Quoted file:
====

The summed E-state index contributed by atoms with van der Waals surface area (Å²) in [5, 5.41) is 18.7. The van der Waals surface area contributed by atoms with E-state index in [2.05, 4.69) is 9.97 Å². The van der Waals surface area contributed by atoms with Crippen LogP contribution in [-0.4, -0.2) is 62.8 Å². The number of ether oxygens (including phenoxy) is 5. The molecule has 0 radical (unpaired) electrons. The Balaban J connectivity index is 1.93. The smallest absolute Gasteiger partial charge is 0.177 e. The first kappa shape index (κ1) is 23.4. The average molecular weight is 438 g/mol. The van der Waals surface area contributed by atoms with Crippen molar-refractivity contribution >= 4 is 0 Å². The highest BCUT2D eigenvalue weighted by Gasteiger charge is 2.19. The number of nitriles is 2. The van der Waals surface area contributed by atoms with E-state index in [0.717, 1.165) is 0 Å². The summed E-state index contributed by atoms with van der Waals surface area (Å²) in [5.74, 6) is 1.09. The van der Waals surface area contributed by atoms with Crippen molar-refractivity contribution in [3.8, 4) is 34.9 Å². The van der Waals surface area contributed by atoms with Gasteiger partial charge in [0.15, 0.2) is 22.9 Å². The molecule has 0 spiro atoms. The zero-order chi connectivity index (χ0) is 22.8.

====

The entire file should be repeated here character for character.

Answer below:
The summed E-state index contributed by atoms with van der Waals surface area (Å²) in [5, 5.41) is 18.7. The van der Waals surface area contributed by atoms with E-state index in [2.05, 4.69) is 9.97 Å². The van der Waals surface area contributed by atoms with Crippen LogP contribution in [-0.4, -0.2) is 62.8 Å². The number of ether oxygens (including phenoxy) is 5. The molecule has 0 radical (unpaired) electrons. The Balaban J connectivity index is 1.93. The smallest absolute Gasteiger partial charge is 0.177 e. The first kappa shape index (κ1) is 23.4. The average molecular weight is 438 g/mol. The van der Waals surface area contributed by atoms with Crippen molar-refractivity contribution >= 4 is 0 Å². The highest BCUT2D eigenvalue weighted by Gasteiger charge is 2.19. The number of nitriles is 2. The van der Waals surface area contributed by atoms with E-state index in [0.717, 1.165) is 0 Å². The summed E-state index contributed by atoms with van der Waals surface area (Å²) in [5.74, 6) is 1.09. The van der Waals surface area contributed by atoms with Crippen molar-refractivity contribution in [3.8, 4) is 34.9 Å². The van der Waals surface area contributed by atoms with Gasteiger partial charge in [0.15, 0.2) is 22.9 Å². The molecule has 0 spiro atoms. The zero-order chi connectivity index (χ0) is 22.8.